29 July 2019

As I drove home along Height Road first thing, a sparrowhawk swooped across the wall and flew down the road in front of my car. I clocked it at 30mph, but it was hardly going flat-out.

A minute or so later, as I drove downhill past the Farm, a brilliant-white barn owl glided across the road on wide wings, just ten metres in front of me. It banked round one of the big sycamores and disappeared behind the farmhouse. That’s four times I’ve seen a barn owl near the Farm in recent months, having never seen one round here previously. I’m almost convinced it must have taken up residence in one of the out-buildings.

In the afternoon, a tweet from bee expert @DaveGoulson:

Why are there lots of honeybee hives stationed at RSPB Dungeness National Nature Reserve, a place renowned for rare bumblebees? There is plentiful evidence for competition and spread of disease from hives to wild bees.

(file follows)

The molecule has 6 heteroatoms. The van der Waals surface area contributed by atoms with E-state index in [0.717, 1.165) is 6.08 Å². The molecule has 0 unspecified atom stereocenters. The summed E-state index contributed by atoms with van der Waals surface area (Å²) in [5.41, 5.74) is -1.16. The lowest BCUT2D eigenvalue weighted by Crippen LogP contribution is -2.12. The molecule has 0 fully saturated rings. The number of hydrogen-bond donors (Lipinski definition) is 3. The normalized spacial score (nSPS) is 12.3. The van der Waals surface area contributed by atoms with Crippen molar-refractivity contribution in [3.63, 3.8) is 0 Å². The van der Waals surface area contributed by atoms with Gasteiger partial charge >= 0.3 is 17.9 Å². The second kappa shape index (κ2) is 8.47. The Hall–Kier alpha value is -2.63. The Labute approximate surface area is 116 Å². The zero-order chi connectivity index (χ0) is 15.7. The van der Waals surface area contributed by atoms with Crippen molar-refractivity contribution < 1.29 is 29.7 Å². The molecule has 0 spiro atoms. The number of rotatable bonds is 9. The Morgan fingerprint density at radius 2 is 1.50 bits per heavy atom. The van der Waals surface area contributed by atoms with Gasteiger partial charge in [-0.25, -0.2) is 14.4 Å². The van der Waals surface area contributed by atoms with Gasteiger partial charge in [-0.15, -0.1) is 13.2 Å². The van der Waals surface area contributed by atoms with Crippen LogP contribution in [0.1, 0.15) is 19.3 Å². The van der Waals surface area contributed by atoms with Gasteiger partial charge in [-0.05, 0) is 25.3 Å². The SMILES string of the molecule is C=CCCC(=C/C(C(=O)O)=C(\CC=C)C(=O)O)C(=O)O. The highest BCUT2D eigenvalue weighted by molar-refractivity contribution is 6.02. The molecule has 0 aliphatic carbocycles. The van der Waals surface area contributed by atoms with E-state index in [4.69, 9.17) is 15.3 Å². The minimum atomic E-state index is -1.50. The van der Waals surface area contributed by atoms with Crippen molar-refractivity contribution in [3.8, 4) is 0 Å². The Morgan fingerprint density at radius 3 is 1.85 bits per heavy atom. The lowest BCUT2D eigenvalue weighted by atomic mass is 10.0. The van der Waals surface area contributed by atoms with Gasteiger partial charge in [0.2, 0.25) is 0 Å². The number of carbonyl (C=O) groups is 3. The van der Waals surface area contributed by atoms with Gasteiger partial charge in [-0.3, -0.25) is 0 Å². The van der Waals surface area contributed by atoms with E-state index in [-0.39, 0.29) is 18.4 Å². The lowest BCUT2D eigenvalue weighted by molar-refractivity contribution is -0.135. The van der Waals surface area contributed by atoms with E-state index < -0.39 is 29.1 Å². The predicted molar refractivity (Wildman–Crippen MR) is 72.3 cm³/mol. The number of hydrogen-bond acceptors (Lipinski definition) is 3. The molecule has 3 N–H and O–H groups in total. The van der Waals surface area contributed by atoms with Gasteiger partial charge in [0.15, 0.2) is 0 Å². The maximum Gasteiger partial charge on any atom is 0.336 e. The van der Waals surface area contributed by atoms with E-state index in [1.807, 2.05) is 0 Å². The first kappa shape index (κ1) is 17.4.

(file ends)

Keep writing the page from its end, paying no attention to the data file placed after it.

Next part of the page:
Good grief, is this something else we need to start worrying about? I thought our delightful, newfound interest in all things apiculture was supposed to be helping nature—and us! But now I learn honeybees can be bad news for their wild cousins.

By a strange coincidence, only last week I noticed there seem to be far more honeybees and far fewer bumblebees on our lavender this summer. A neighbour recently took up beekeeping. I appreciate anecdotal evidence counts for nothing, but is there no apparently harmless human activity that doesn’t somehow adversely affect the natural world?

By Richard Carter

Richard Carter is a writer and photo­grapher living in Hebden Bridge, West Yorkshire. Website · Facebook · Twitter · Newsletter · Book

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